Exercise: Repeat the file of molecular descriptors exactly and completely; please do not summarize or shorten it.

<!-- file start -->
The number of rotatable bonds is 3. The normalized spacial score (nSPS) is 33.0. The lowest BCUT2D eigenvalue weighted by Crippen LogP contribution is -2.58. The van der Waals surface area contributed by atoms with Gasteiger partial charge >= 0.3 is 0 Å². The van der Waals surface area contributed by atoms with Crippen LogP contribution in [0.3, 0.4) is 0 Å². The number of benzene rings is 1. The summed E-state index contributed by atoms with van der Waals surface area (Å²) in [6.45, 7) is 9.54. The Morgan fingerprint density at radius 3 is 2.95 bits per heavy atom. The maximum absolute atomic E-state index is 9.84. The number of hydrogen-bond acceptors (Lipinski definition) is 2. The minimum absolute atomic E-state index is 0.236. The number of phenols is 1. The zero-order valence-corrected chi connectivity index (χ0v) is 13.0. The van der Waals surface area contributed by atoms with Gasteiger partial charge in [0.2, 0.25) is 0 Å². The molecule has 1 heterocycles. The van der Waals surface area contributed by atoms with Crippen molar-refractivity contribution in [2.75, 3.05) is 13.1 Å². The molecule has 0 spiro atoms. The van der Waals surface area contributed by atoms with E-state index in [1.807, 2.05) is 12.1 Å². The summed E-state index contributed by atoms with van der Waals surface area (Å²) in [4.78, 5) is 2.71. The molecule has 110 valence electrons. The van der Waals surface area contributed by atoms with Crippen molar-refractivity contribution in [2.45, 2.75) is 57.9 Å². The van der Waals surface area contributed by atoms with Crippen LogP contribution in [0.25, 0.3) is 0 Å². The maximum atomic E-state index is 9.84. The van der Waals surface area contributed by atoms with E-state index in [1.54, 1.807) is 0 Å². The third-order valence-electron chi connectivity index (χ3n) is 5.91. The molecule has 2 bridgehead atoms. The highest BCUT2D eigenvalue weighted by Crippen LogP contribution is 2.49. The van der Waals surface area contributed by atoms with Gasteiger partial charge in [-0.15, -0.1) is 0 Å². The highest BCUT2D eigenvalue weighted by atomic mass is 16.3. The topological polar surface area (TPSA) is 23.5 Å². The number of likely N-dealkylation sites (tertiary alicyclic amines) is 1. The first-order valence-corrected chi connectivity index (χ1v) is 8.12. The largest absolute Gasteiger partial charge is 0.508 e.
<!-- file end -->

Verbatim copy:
The number of rotatable bonds is 3. The normalized spacial score (nSPS) is 33.0. The lowest BCUT2D eigenvalue weighted by Crippen LogP contribution is -2.58. The van der Waals surface area contributed by atoms with Gasteiger partial charge >= 0.3 is 0 Å². The van der Waals surface area contributed by atoms with Crippen LogP contribution in [0.3, 0.4) is 0 Å². The number of benzene rings is 1. The summed E-state index contributed by atoms with van der Waals surface area (Å²) in [6.45, 7) is 9.54. The Morgan fingerprint density at radius 3 is 2.95 bits per heavy atom. The maximum absolute atomic E-state index is 9.84. The number of hydrogen-bond acceptors (Lipinski definition) is 2. The minimum absolute atomic E-state index is 0.236. The number of phenols is 1. The zero-order valence-corrected chi connectivity index (χ0v) is 13.0. The van der Waals surface area contributed by atoms with Gasteiger partial charge in [0.2, 0.25) is 0 Å². The molecule has 1 heterocycles. The van der Waals surface area contributed by atoms with Crippen molar-refractivity contribution in [2.75, 3.05) is 13.1 Å². The molecule has 0 spiro atoms. The van der Waals surface area contributed by atoms with E-state index in [1.807, 2.05) is 12.1 Å². The summed E-state index contributed by atoms with van der Waals surface area (Å²) in [4.78, 5) is 2.71. The molecule has 110 valence electrons. The van der Waals surface area contributed by atoms with Crippen molar-refractivity contribution in [2.45, 2.75) is 57.9 Å². The van der Waals surface area contributed by atoms with Crippen LogP contribution in [0.25, 0.3) is 0 Å². The maximum atomic E-state index is 9.84. The van der Waals surface area contributed by atoms with E-state index in [1.54, 1.807) is 0 Å². The third-order valence-electron chi connectivity index (χ3n) is 5.91. The molecule has 2 bridgehead atoms. The highest BCUT2D eigenvalue weighted by Crippen LogP contribution is 2.49. The van der Waals surface area contributed by atoms with Gasteiger partial charge in [-0.15, -0.1) is 0 Å². The highest BCUT2D eigenvalue weighted by atomic mass is 16.3. The topological polar surface area (TPSA) is 23.5 Å². The number of likely N-dealkylation sites (tertiary alicyclic amines) is 1. The first-order valence-corrected chi connectivity index (χ1v) is 8.12. The largest absolute Gasteiger partial charge is 0.508 e.